5 Forms Of Folk Art from Odisha That Have Made A Mark Around The World
5 Forms Of Folk Art from Odisha That Have Made A Mark Around The World

‘Pata’ indicates ‘vastra’ or clothing, and ‘chitra’ means painting. This special painting on cloth is a special art form of Orissa. To make the canvas, the painters use fine gauze-like cloth, which they fortify with tamarind paste, chalk powder and gum. After drying the canvas, the patachitra painters draw the most intricate designs on it and color it with natural dyes. The patachitra paintings adorn the stories of the epic Ramayana and the Mahabharata, and those of the local deity Lord Jagannath.

Patachitra can be dated back to the 5th century BC. It is an art form developed lovingly by the locals of Raghurajpur, Puri, Sonepur, etc. The appearance of the paintings became more widespread with the construction of the great temples of Puri, Konark and Bhubaneswar. A plethora of paintings appeared in temples and maths around the 18th century, and the pattastyle of painting patachitra developed with the setting up of the Jagannath temple.

2. Saura painting is a style of wall mural painting associated with the Saura tribe of Odisha, India.

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These paintings, also called ikons, hold religious significance for the tribe, usually as a dedication to their main deity Idital (also edital). Recurring motifs in these paintings are the Tree of Life, animals like horses, elephants, elements of nature like the sun and moon and the people of the tribe. The backdrop of these paintings is first prepared from red or yellow ochre earth. Then the scene is painted over using brushes crafted from locally available tender bamboo shoots.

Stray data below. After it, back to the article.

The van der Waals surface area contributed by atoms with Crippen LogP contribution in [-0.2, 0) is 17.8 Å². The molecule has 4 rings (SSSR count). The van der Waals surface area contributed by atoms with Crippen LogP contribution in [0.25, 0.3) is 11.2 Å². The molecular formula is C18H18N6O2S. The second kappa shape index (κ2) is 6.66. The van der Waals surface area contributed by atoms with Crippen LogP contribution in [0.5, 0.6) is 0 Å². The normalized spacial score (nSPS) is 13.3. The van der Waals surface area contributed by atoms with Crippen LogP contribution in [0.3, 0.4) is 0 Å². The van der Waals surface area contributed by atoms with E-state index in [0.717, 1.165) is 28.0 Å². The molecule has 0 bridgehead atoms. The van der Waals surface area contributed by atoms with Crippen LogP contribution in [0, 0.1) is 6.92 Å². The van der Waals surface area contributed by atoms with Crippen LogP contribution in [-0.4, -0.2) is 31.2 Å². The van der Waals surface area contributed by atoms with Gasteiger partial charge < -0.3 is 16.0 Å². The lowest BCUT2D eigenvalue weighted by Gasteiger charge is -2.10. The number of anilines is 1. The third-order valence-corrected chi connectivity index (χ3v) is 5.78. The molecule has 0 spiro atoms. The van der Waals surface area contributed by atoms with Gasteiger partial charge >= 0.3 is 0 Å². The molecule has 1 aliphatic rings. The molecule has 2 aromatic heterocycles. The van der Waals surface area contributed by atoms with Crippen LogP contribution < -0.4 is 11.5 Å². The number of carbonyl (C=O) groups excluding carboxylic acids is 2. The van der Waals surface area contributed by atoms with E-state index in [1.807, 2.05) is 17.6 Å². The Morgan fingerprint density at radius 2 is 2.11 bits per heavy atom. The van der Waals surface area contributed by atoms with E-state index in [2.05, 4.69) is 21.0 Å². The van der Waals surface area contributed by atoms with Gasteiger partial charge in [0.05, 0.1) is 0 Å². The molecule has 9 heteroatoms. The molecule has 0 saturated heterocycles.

3.Appliqué items, Pipli

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The famous town of Pipli in Orissa, halfway between Bhubaneswar and Puri, is known for its exquisite applique work. An enchanting form of fabric based patchwork, well known for its geometric motifs and stylized birds, animals and flowers cut out of brightly coloured cloth and sewn on contrasting backgrounds. The typical traditional motifs are varied yet fixed in their colours and representations. Motifs ranging from geometric, abstract, schematized actual life forms to stylized versions of social, natural, asteral and mythological characters and objects.

4. Silver Filigree Crafts of Odisha are practised since 15th Century with its own intricate design and craftsmanship.

9orifiligree_201743About 2000 artisans only in Cuttack and around continue the tradition of this excellent craft with workmanship. Silver filigree is an ancient art. Beaten silver drawn into fine threads and foils, which are then joined together to create jewellery and decorative work of infinite beauty. The items are internationally appreciated for their delicate artistry, elegant craftsmanship and superb finish.

5. Orissa Ikat is a kind of ikat, a resist dyeing technique, originating from Indian state of Orissa.

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Also known as “Bandha of Orissa”, it is a geographically tagged product of Orissa (now renamed as Odisha) since 2007. It is made through a process of tie-dying the warp and weft threads to create the design on the loom prior to weaving. It is unlike any other ikat woven in the rest of the country because of its design process, which has been called “poetry on the loom”. This design is in vogue only at the western and eastern regions of Orissa; similar designs are produced by community groups called the Bhulia, Kostha Asani, and Patara. The fabric gives a striking curvilinear appearance. Sarees made out of this fabric feature bands of brocade in the borders and also at the ends, called anchal or pallu. Its forms are purposefully feathered, giving the edges a “hazy and fragile” appearance.

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